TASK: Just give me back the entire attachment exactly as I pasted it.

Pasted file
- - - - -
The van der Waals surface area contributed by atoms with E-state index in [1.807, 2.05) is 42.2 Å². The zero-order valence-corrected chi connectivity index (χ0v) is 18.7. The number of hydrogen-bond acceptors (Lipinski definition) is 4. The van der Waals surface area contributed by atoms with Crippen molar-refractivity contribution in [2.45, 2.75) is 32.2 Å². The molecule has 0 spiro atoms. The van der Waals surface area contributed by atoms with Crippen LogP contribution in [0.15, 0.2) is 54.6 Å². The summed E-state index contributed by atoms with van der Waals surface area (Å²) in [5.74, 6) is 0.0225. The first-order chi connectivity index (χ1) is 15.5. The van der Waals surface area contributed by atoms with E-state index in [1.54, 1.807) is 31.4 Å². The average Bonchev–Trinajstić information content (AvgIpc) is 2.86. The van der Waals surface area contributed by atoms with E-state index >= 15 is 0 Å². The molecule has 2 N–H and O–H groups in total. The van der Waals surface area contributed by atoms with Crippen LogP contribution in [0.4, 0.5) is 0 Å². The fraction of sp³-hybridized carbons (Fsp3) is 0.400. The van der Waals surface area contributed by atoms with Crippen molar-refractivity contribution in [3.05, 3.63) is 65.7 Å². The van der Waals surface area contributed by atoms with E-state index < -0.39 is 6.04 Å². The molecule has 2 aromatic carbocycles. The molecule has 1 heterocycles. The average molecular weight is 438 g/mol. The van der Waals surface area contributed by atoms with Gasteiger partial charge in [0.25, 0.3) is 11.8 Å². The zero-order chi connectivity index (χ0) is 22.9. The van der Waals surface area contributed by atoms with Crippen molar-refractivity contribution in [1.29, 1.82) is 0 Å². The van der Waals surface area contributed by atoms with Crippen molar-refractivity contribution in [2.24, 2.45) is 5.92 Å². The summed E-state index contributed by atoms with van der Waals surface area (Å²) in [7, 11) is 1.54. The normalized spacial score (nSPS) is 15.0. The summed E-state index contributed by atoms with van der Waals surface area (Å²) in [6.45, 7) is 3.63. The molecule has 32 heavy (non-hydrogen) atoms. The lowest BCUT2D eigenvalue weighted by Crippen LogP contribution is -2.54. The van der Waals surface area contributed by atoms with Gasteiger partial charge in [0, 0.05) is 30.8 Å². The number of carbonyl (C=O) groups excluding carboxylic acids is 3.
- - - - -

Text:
The van der Waals surface area contributed by atoms with E-state index in [1.807, 2.05) is 42.2 Å². The zero-order valence-corrected chi connectivity index (χ0v) is 18.7. The number of hydrogen-bond acceptors (Lipinski definition) is 4. The van der Waals surface area contributed by atoms with Crippen molar-refractivity contribution in [2.45, 2.75) is 32.2 Å². The molecule has 0 spiro atoms. The van der Waals surface area contributed by atoms with Crippen LogP contribution in [0.15, 0.2) is 54.6 Å². The summed E-state index contributed by atoms with van der Waals surface area (Å²) in [5.74, 6) is 0.0225. The first-order chi connectivity index (χ1) is 15.5. The van der Waals surface area contributed by atoms with E-state index in [1.54, 1.807) is 31.4 Å². The average Bonchev–Trinajstić information content (AvgIpc) is 2.86. The van der Waals surface area contributed by atoms with E-state index >= 15 is 0 Å². The molecule has 2 N–H and O–H groups in total. The van der Waals surface area contributed by atoms with Crippen LogP contribution in [0.4, 0.5) is 0 Å². The fraction of sp³-hybridized carbons (Fsp3) is 0.400. The van der Waals surface area contributed by atoms with Crippen molar-refractivity contribution in [3.05, 3.63) is 65.7 Å². The van der Waals surface area contributed by atoms with E-state index < -0.39 is 6.04 Å². The molecule has 2 aromatic carbocycles. The molecule has 1 heterocycles. The average molecular weight is 438 g/mol. The van der Waals surface area contributed by atoms with Gasteiger partial charge in [0.25, 0.3) is 11.8 Å². The zero-order chi connectivity index (χ0) is 22.9. The van der Waals surface area contributed by atoms with Crippen molar-refractivity contribution in [1.29, 1.82) is 0 Å². The van der Waals surface area contributed by atoms with Crippen molar-refractivity contribution in [2.24, 2.45) is 5.92 Å². The summed E-state index contributed by atoms with van der Waals surface area (Å²) in [7, 11) is 1.54. The normalized spacial score (nSPS) is 15.0. The summed E-state index contributed by atoms with van der Waals surface area (Å²) in [6.45, 7) is 3.63. The molecule has 32 heavy (non-hydrogen) atoms. The lowest BCUT2D eigenvalue weighted by Crippen LogP contribution is -2.54. The van der Waals surface area contributed by atoms with Gasteiger partial charge in [0, 0.05) is 30.8 Å². The number of carbonyl (C=O) groups excluding carboxylic acids is 3.